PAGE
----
Kickoff event welcomes new graduate students to CBU
Riverside, Calif. (Aug. 29, 2018) – California Baptist University welcomed nearly 500 new graduate students at a kickoff orientation at the Events Center on Aug. 28.
The last time CBU hosted a similar activity was in 2011. The university decided to bring back the event to help connect graduate students to the campus environment and university resources, said Alma Salazar, director of graduate admissions.
“We have created a robust orientation designed to give pertinent graduate-level information,” Salazar said. “We are excited to begin welcoming our students with open arms at a time where we are seeing so much growth in our graduate student population.”
More than 600 new graduate students expected at CBU this fall, with more than 2,000 total, Salazar said.
The graduate kickoff started with a resource fair, allowing students to connect with representatives from various campus offices. Additionally, students were able to meet with faculty from their respective school or college within CBU.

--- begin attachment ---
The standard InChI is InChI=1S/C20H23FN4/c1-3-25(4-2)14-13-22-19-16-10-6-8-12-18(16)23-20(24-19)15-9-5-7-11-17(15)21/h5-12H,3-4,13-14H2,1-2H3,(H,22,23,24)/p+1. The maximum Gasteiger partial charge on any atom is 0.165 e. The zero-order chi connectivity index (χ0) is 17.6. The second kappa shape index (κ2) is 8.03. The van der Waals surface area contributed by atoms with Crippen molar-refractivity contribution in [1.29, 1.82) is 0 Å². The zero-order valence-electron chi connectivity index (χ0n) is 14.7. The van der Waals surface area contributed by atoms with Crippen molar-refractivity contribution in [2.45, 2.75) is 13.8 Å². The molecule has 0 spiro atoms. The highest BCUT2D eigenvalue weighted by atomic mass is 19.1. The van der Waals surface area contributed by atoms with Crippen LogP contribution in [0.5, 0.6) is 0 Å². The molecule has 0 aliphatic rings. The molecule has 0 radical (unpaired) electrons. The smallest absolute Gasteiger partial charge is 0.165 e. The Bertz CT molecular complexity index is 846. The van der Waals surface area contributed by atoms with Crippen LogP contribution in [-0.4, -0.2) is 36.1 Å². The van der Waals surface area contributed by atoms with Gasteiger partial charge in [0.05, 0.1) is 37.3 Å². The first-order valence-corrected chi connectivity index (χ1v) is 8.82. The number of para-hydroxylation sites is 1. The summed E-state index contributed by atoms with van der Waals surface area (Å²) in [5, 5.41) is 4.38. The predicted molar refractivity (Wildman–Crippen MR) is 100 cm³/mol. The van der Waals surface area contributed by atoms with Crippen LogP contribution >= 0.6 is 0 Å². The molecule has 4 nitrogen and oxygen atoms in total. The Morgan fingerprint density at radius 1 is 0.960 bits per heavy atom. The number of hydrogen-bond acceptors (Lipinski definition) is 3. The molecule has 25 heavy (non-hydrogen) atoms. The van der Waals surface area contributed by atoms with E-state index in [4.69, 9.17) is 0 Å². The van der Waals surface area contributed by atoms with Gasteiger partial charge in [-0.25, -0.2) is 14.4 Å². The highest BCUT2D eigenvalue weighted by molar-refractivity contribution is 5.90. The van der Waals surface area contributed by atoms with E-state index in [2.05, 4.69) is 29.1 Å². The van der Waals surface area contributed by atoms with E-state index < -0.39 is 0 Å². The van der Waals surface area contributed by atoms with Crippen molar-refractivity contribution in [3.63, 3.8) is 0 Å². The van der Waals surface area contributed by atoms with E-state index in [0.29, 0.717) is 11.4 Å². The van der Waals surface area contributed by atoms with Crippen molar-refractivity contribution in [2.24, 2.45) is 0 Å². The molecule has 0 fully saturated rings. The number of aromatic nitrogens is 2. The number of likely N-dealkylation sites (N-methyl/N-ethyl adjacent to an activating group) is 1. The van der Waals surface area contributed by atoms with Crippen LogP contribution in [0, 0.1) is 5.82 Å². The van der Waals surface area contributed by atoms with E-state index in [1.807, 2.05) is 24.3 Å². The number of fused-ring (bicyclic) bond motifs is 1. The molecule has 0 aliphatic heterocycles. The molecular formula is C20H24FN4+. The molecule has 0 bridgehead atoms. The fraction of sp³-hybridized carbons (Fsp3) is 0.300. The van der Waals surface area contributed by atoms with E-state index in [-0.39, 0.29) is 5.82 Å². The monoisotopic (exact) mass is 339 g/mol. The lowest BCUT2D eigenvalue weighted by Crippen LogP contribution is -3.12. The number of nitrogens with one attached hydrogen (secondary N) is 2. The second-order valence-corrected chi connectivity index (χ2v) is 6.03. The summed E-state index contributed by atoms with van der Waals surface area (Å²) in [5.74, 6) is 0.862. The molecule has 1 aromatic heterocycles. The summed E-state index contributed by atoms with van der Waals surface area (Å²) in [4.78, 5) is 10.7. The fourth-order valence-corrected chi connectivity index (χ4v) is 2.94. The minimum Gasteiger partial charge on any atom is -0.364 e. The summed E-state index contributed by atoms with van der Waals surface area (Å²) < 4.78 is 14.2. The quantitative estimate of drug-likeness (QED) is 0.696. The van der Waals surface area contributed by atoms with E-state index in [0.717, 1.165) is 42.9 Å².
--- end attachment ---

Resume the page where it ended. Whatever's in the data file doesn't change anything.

Andrew Greenfield, a Master of Science in Kinesiology student, said he chose CBU because of the small class size and the research opportunities.
“I am looking forward to getting to know my fellow students and my professors and being able to work closely with them,” Greenfield said.
Stephanie Stamper is pursuing a Master of Social Work. She appreciates how CBU integrates faith into its classes.
“I’m looking forward to better equipping myself to deal with the vulnerable populations and to gain more resources for the people I know need help,” Stamper said.
The orientation also addressed the “Core 4” at CBU, Lancer culture and student expectations.
Dr. Ricardo J. Cordero-Soto, associate professor of mathematics at CBU, spoke to the students about finding the right motivation for graduate school. There are several motivations for success in graduate school, but only one will make the students resilient enough to succeed, he said.
“A God-given-purpose is the driving force that will withstand the highs and lows of graduate school,” Cordero-Soto said. “We challenge each graduate student to be driven by a desire to live out his or her God-given-purpose.”